Libel and Slander

A libel is a false and malicious defamation of another, expressed in print, writing, pictures, or signs, tending to injure the reputation of the person and exposing him to public hatred, contempt, or ridicule. Publication of the libelous matter is essential to recovery. O.C.G.A. § 51-5-1. A libel is published as soon as it is communicated to any person other than the party libeled. O.C.G.A. § 5-5-3.

Slander or oral defamation consists in: (1) Imputing to another a crime punishable by law; (2) Charging a person with having some contagious disorder or with being guilty of some debasing act which may exclude him from society; (3) Making charges against another in reference to his trade, office, or profession, calculated to injure him therein; or (4) Uttering any disparaging words productive of special damage which flows naturally therefrom. In the situation described in paragraph (4) of subsection (a) of this Code section, special damage is essential to support an action; in the situations described in paragraphs (1) through (3) of subsection (a) of this Code section, damage is inferred. O.C.G.A. § 51-5-4. The truth of the charge made may always be proved in justification of an alleged libel or slander. O.C.G.A. § 51-5-6


Fraud, accompanied by damage to the party defrauded, always gives a right of action to the injured party. O.C.G.A. § 51-6-1. Willful misrepresentation of a material fact, made to induce another to act, upon which such person acts to his injury, will give him a right of action. Mere concealment of a material fact, unless done in such a manner as to deceive and mislead, will not support an action. O.C.G.A. § 51-6-2(a). A fraud may be committed by acts as well as words. O.C.G.A. § 51-6-4(a).

False Imprisonment, Malicious Prosecution

False imprisonment is the unlawful detention of the person of another, for any length of time, whereby such person is deprived of his personal liberty. O.C.G.A. § 51-7-20. A criminal prosecution which is carried on maliciously and without any probable cause and which causes damage to the person prosecuted shall give him a cause of action. O.C.G.A. § 51-7-40. Lack of probable cause shall exist when the circumstances are such as to satisfy a reasonable man that the accuser had no ground for proceeding but his desire to injure the accused. O.C.G.A. § 51-7-43.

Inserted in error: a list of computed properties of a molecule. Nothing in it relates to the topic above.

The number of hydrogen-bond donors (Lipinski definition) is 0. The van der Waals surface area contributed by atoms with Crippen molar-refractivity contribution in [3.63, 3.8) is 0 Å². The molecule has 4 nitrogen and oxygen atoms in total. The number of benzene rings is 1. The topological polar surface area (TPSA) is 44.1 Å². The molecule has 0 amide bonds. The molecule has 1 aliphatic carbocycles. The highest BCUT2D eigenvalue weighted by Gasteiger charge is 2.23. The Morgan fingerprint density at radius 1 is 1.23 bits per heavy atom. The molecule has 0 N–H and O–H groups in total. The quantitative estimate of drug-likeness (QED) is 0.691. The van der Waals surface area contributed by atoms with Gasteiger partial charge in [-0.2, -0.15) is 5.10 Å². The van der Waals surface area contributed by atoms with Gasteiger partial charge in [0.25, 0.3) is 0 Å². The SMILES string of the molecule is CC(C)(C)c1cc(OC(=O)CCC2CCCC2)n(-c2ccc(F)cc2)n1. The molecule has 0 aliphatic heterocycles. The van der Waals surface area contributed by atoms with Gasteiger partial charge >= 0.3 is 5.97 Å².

For the negligence of one person to be properly imputable to another, the one to whom it is imputed must stand in such a relation or privity to the negligent person as to create the relation of principal and agent. O.C.G.A. § 51-2-1. An example of privity is when hospital is liable for the malpractice of it’s employees or agents. Persons, including business entities, are liable for torts committed by those acting under direction or in the prosecution and within the scope of his business, whether the same are committed by negligence or voluntarily. O.C.G.A. § 51-2-2. However, the employee’s actions (or omissions) would not trigger liability if the employee is operating his or her separate business that is not under the employer’s direction or control. O.C.G.A. § 51-2-4.

Contractors and Independent Contractors

An employer is liable for the negligence of a contractor: (1) When the work is wrongful in itself or, if done in the ordinary manner, would result in a nuisance; (2) If, according to the employer’s previous knowledge and experience, the work to be done is in its nature dangerous to others however carefully performed; (3) If the wrongful act is the violation of a duty imposed by express contract upon the employer; (4) If the wrongful act is the violation of a duty imposed by statute; (5) If the employer retains the right to direct or control the time and manner of executing the work or interferes and assumes control so as to create the relation of master and servant or so that an injury results which is traceable to his interference; or (6) If the employer ratifies the unauthorized wrong of the independent contractor. O.C.G.A. § 51-2-5. In determining whether an employer-employee or independent contractor relationship existed, ‘the test to be applied . . . lies in whether the contract gives, or the employer assumes, the right to control the time and manner of executing the work, as distinguished from the right merely to require results in conformity to the contract. If one is employed generally to perform certain services it may be inferable that the employer retained the right to control the manner, method and means for performance of the contract. However, where there is a specific contract to do a certain piece of work according to specifications for a stipulated sum, it is inferable that the right of control was not retained and an independent contractor relation existed. Dennis v. Malt, 196 Ga. App. 263 (1990).